It is important for teams to have a universal model with a consistent and simple template to monitor task progress and chart the development and implementation of actions and strategies. This type of model will help teams benchmark progress, enhance performance and discover an identity.

It is important for leaders to understand that problem-solving models typically include 7 or 8 stages, and decision-making models typically have 6-12 stages. Most teams struggle with the complicated procedures of these models, and many neglect or omit stages at the first available opportunity. Team effectiveness and productivity will consequently increase when leaders implement a simplified model and process.

Related: Strategies and Solutions for Solving Team Problems

Consequently, leaders should be cognizant of the five essential team process stages discussed below.

Recognition

The recognition stage encompasses the team’s impressions when facing a new situation. This stage is critical to the success or failure of the team process. Here, before making an initial response, teams are challenged with identifying the circumstances surrounding a problem or task. Nothing useful is gained until the team becomes fully aware of and clearly defines these circumstances.

The first step is to identify and define the task or purpose at hand, taking into account existing biases, assumptions and constraints. Also, teams must establish their objectives and the regulations for the process, and then pinpoint the most ideal outcome.

Understanding

The primary purpose of this stage is to check the validity and accuracy of the issues identified in the recognition stage. Next, the team must determine which data should be collected to help clarify the details of the task. Finally, they must prepare an analysis detailing how the team will carry out its project.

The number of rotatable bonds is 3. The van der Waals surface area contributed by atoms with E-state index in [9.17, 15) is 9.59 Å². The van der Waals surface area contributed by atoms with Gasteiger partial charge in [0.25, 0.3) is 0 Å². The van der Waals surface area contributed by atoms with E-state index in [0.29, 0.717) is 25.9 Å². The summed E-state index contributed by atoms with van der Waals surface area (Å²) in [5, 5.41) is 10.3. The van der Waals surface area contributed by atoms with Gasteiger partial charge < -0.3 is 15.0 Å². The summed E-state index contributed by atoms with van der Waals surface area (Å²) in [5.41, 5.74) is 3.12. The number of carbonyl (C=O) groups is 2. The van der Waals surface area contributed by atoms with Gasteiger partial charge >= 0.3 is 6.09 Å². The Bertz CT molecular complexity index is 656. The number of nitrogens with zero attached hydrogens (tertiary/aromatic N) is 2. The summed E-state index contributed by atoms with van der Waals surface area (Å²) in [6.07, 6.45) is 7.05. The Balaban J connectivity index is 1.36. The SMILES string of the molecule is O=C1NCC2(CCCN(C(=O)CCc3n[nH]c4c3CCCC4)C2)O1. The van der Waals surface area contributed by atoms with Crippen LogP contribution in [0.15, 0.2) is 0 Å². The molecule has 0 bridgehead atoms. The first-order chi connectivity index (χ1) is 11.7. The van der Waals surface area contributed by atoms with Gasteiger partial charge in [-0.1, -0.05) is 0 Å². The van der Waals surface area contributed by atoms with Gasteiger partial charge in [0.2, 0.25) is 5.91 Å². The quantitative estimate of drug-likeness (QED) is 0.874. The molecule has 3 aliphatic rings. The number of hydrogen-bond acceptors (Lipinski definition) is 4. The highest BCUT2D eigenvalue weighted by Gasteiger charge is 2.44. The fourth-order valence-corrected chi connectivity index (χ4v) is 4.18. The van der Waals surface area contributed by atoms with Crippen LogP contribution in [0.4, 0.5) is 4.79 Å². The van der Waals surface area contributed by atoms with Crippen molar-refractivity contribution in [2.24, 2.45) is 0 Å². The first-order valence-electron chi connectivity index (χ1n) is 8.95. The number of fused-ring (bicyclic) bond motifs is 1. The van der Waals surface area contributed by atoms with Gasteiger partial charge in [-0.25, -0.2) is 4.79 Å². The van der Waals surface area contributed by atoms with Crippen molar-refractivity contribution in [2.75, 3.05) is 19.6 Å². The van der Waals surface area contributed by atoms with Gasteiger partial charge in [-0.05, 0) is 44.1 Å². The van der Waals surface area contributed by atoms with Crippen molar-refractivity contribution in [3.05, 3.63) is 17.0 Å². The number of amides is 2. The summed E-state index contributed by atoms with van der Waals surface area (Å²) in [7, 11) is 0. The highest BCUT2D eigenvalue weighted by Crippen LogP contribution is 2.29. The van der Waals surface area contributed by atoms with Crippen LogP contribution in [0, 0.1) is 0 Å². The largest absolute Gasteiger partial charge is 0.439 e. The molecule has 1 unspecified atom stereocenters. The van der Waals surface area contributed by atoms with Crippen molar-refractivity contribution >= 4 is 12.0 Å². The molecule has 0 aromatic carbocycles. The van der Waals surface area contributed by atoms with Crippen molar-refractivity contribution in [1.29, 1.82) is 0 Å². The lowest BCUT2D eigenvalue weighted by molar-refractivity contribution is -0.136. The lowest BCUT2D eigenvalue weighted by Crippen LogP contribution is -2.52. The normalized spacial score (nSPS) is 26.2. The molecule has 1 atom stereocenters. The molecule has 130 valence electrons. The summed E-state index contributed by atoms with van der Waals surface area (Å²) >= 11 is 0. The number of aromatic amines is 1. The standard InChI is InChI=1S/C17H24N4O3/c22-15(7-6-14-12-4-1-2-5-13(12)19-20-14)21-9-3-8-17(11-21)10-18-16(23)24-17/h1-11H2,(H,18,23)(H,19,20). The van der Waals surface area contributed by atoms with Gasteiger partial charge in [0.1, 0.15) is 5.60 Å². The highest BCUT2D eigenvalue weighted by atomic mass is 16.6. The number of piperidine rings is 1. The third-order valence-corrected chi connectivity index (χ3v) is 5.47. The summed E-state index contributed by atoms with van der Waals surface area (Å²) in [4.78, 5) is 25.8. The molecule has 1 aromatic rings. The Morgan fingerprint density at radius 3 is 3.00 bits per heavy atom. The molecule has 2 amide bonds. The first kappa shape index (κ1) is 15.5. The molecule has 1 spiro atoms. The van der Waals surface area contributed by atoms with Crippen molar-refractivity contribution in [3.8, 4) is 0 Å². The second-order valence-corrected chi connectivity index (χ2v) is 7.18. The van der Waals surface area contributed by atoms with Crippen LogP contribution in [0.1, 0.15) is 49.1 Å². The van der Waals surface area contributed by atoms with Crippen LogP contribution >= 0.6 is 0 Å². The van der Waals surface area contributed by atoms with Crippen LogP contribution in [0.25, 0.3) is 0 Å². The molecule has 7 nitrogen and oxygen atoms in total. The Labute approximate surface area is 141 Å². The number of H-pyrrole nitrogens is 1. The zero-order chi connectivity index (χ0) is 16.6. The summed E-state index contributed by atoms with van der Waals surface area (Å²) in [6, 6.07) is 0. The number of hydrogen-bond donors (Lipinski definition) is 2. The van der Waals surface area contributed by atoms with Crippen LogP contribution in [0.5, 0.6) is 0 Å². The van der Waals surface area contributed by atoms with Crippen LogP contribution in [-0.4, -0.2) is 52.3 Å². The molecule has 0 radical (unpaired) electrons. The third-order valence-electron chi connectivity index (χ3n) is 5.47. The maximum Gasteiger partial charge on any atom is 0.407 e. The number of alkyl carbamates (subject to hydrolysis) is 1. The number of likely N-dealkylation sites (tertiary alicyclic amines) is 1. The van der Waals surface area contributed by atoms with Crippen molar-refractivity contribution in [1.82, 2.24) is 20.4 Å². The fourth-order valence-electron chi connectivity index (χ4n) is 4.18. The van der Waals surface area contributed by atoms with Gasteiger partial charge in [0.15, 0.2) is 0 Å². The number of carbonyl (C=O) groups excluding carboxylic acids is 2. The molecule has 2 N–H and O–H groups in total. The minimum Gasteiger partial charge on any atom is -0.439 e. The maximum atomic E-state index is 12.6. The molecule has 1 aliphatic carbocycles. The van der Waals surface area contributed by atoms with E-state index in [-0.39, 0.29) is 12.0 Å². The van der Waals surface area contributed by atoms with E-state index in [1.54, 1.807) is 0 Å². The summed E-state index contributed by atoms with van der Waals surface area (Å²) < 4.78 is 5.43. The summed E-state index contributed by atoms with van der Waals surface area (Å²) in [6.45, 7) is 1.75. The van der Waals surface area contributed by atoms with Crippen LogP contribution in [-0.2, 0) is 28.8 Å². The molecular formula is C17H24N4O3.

Related: Correctly Framing Problems Pinpoints the Right Solution

Decision Making

The decision making stage is a rational linear process comprised of discrete events. These events should be relatively simple and easy to achieve. The assumption here is that as long as each stage is carried out correctly, the end result will be an effective decision.

Decision makers in a team environment should recognize the danger inherent in any recommendations yielded by a process that is governed by subjective criteria. The process they must follow to be successful requires mapping the decision system supporting the entire decision making process: inputs need to be verified along with information that is useful and contextual to the problem.

The decision making process allows teams to finalize their options after clarifying and agreeing to the desired results. The final step in this stage requires the team to apply all of the methodologies and systems that it has decided upon to identify the best potential option.

Implementation

Completing the decision making stage frees the team to act. The implementation stage often begins with excitement and concludes with hard work.